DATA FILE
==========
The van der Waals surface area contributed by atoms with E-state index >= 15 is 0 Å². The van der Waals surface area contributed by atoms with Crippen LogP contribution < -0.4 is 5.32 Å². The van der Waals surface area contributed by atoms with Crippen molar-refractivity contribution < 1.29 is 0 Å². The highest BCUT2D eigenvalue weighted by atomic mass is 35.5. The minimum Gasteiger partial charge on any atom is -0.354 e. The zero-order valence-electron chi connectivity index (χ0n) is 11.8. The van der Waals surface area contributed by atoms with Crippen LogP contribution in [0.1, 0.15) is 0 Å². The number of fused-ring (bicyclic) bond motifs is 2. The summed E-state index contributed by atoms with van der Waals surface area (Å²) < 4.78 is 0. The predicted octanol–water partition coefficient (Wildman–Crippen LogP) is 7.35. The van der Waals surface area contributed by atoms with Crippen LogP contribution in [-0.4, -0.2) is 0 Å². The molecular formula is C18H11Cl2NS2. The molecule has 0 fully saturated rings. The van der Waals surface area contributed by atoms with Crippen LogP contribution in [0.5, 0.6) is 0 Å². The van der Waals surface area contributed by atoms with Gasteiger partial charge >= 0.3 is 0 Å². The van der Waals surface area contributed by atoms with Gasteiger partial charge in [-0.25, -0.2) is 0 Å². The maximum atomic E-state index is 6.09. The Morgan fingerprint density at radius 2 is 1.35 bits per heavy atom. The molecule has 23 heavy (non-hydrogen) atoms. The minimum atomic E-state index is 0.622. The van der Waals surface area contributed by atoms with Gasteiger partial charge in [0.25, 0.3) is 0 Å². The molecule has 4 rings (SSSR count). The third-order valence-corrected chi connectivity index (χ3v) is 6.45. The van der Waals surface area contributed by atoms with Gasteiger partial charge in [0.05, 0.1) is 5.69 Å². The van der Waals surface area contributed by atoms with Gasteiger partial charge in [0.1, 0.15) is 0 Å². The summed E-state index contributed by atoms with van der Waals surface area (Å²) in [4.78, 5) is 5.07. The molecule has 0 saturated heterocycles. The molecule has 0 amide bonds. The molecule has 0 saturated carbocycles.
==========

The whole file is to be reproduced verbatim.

The van der Waals surface area contributed by atoms with E-state index >= 15 is 0 Å². The van der Waals surface area contributed by atoms with Crippen LogP contribution < -0.4 is 5.32 Å². The van der Waals surface area contributed by atoms with Crippen molar-refractivity contribution < 1.29 is 0 Å². The highest BCUT2D eigenvalue weighted by atomic mass is 35.5. The minimum Gasteiger partial charge on any atom is -0.354 e. The zero-order valence-electron chi connectivity index (χ0n) is 11.8. The van der Waals surface area contributed by atoms with Crippen LogP contribution in [0.1, 0.15) is 0 Å². The number of fused-ring (bicyclic) bond motifs is 2. The summed E-state index contributed by atoms with van der Waals surface area (Å²) < 4.78 is 0. The predicted octanol–water partition coefficient (Wildman–Crippen LogP) is 7.35. The van der Waals surface area contributed by atoms with Crippen LogP contribution in [-0.4, -0.2) is 0 Å². The molecular formula is C18H11Cl2NS2. The molecule has 0 fully saturated rings. The van der Waals surface area contributed by atoms with Crippen LogP contribution in [0.5, 0.6) is 0 Å². The van der Waals surface area contributed by atoms with Gasteiger partial charge >= 0.3 is 0 Å². The van der Waals surface area contributed by atoms with Gasteiger partial charge in [-0.25, -0.2) is 0 Å². The maximum atomic E-state index is 6.09. The Morgan fingerprint density at radius 2 is 1.35 bits per heavy atom. The molecule has 23 heavy (non-hydrogen) atoms. The minimum atomic E-state index is 0.622. The van der Waals surface area contributed by atoms with Gasteiger partial charge in [0.25, 0.3) is 0 Å². The molecule has 4 rings (SSSR count). The third-order valence-corrected chi connectivity index (χ3v) is 6.45. The van der Waals surface area contributed by atoms with Gasteiger partial charge in [0.05, 0.1) is 5.69 Å². The van der Waals surface area contributed by atoms with Gasteiger partial charge in [0.1, 0.15) is 0 Å². The summed E-state index contributed by atoms with van der Waals surface area (Å²) in [4.78, 5) is 5.07. The molecule has 0 saturated heterocycles. The molecule has 0 amide bonds. The molecule has 0 saturated carbocycles.